THREE ARE TOO FEW, FOUR JUST PERFECT
Louis Sachar, an author of children’s books, said, “I write in the mornings, two or three hours every day, and then at least four times a week I play in a duplicate game at a bridge club. I try to go to tournaments three, four, or five times a year.”
It is always great to hear about someone who thinks bridge is good for his or her career.
In today’s deal, though, the winning defense isn’t child’s play. South is in four hearts. West leads the spade two, and East takes dummy’s king with his ace. How should East plan the defense from there?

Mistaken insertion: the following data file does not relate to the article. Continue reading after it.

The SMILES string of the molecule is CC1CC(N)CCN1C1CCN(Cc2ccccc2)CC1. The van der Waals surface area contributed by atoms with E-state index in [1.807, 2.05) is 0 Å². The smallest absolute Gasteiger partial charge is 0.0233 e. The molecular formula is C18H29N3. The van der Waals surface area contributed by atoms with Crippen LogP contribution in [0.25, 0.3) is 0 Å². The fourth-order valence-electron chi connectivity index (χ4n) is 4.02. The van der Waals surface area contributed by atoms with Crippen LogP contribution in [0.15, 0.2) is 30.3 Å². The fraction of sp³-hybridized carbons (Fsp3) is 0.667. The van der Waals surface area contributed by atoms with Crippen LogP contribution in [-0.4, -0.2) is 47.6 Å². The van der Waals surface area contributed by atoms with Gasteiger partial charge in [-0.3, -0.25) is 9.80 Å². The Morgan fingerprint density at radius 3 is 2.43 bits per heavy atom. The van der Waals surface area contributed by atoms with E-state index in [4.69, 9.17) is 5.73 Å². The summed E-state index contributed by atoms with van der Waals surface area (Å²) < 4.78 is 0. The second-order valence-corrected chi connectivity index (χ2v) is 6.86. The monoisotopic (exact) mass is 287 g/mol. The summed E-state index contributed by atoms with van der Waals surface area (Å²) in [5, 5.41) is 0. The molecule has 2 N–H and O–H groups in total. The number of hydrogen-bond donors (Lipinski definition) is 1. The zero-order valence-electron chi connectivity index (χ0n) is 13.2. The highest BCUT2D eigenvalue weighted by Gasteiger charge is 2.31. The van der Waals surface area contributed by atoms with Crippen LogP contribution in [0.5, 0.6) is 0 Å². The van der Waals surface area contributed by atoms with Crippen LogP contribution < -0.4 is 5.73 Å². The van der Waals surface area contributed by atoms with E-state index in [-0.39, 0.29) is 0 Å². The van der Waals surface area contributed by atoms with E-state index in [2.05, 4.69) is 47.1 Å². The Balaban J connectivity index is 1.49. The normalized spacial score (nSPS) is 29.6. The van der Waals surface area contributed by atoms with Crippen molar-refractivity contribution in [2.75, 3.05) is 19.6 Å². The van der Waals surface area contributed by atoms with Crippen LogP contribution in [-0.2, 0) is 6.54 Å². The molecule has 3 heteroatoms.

When North jumped to three clubs, South could have rebid a game-forcing three hearts, guaranteeing at least a six-card suit, but he knew that a slam was impossible, his hearts were self-sufficient, and his club ace suggested that three no-trump would not be best. So he signed off in four hearts.
West’s low-spade lead from length indicates at least one honor in the suit. So East can see three winners: two spades and one heart. Where is the fourth trick?
East can place the club ace with South; otherwise, his fourheart bid was overly ambitious. Also, from West’s opening lead, East knows that South started with three low spades. If only the defenders could remove dummy’s trumps and cash those spades.
However, note that if East cashes the heart ace and plays his second heart, declarer will draw West’s last trump and run the clubs.
At trick two, East must shift to his low heart. Then South has no answer.